The Chirba Chirba Dumpling Truck is a fixture in the Raleigh-Durham-Chapel Hill area of North Carolina. The area boasts more than it's fair share of "Food Truck Rodeos," and Chirba Chirba seems to manage to be at all of them.
My Story with Chirba Chirba
The first time that I had Chirba Chirba was at Apex's Peak Fest in 2018, and the line for a tray of dumplings was more than double that of the other trucks parked nearby. As a big fan of dumplings in general, I was willing to wait in line, and I sure am glad that I did. Getting two orders, one of their Bok to the Future dumplings, and the other of their Bayside Chive dumplings, my wife and I were in culinary heaven.
Over the past couple of years we've had their dumplings every time we happen to run into them, and on several occasions, when the mood has struck us, they've been our destination. (We're not afraid to drive a decent distance.)
After a couple of weeks of staying at home to help not exacerbate the COVID-19 crisis, we were desperately craving something that would cheer us up, something that was a little less routine than our fully non-perishable stocked pantry had been allowing, and found out that Chirba Chirba was going to be in a neighborhood ten minutes from our house. I arrived and noticed cones set up across the parking lot letting people know where to wait while observing social distancing.
Most people must have been feeling similarly to my wife and I, because everyone patiently waited, and respectfully observed all of the distancing, in order to eat something fresh and exciting. When I had worked my way up to the truck, the crew was wearing masks and gloves, and they were happy to be working, and the food was as good as ever (maybe a little bit better because they were giving out a little extra per order).
We got the Bok to the Future dumplings, which had been my favorites, but then we also ordered some of the juicy buns. The juicy buns are by far my favorite now. I hadn't ordered them in the past, because I was picturing something a bit more like a traditional bun, and they are more like dumplings in the shape of a bun, and they are so juicy, and absolutely delectable.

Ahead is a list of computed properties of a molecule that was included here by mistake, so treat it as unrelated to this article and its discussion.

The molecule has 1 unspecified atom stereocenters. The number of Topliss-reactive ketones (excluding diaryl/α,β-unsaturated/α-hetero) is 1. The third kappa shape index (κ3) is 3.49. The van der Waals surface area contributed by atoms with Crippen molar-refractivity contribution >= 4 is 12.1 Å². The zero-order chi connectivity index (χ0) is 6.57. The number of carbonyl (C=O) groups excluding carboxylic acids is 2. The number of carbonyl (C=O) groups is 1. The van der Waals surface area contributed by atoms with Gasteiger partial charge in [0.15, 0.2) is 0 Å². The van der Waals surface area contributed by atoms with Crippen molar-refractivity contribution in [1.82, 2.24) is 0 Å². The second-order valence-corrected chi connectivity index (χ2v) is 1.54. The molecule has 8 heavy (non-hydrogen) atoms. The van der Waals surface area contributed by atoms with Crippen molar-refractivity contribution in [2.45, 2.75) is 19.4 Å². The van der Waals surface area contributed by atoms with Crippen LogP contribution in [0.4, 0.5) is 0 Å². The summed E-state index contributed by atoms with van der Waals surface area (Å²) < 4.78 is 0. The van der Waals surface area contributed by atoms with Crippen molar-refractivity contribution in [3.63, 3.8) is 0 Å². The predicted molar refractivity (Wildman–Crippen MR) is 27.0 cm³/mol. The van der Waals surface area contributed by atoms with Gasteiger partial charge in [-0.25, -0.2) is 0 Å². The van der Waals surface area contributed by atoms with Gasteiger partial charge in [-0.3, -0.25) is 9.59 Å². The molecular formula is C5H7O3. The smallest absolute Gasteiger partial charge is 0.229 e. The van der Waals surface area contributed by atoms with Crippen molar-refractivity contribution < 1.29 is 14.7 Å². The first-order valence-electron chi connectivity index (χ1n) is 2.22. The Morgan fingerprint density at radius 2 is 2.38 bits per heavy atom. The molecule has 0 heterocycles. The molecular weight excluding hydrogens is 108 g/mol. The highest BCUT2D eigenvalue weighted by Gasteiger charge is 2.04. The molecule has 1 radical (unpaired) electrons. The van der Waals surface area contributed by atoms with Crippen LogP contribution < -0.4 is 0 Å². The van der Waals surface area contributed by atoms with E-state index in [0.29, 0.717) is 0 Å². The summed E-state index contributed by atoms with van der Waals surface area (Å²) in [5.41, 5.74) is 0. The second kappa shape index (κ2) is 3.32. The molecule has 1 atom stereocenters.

How They Handle Crisis
The reason that I wanted to make a video about Chirba Chirba, in addition to being absolutely satisfied every time that I've visited them, was kind of the story of the truck over the last year. I've been following them on Instagram for a while, as a good way of getting updates on where they're going to be.
Last year on Instagram, Chirba Chirba posted that the truck had been stolen, and even though the truck was recovered there was some high priced items to be replaced, and the patrons really came out and supported them, helping through a GoFundMe, and showing up to their different events.
Before I saw the back and forth on Instagram of Chirba Chirba and their customers, I had just thought of them as really good food, but watching how they interacted, and how loyal their customer base was, I was pleasantly surprised.
When things started shutting down, most restaurants that I frequent have stayed open in some capacity, but I honestly didn't know what would happen to the food trucks. From what I've witnessed, they seemed to thrive primarily off of highly social situations; parking in office parks for special lunches where coworkers come out, eat and mingle; food truck rodeos, where a half a dozen or more food trucks fill a parking lot, and people walk around from truck to truck in hoards; or parking at breweries to offer some dinner to the evening commiserators. How could a food truck survive, let alone thrive?
As I mentioned before, Chirba Chirba has been going to different housing developments, and apartment complexes, and parking, and advertising well, and the people are showing up. If Chirba Chirba is coming to a neighborhood near you, and you're aware, and feeling like food is a bit mundane, during this time, you're probably one of those people showing up. Like I said, I certainly have been.
The truth is, that the greater Raleigh-Durham/Research Triangle community, is a foodie community, and that foodie community has really adapted to this new and temporary way of doing things, and Chirba Chirba did the work ahead of time to ensure their survival during COVID-19, by making great food, and engaging the community, and now when community is a very different thing than it was two months ago, they're still managing to engage the community, in a safe and responsible way.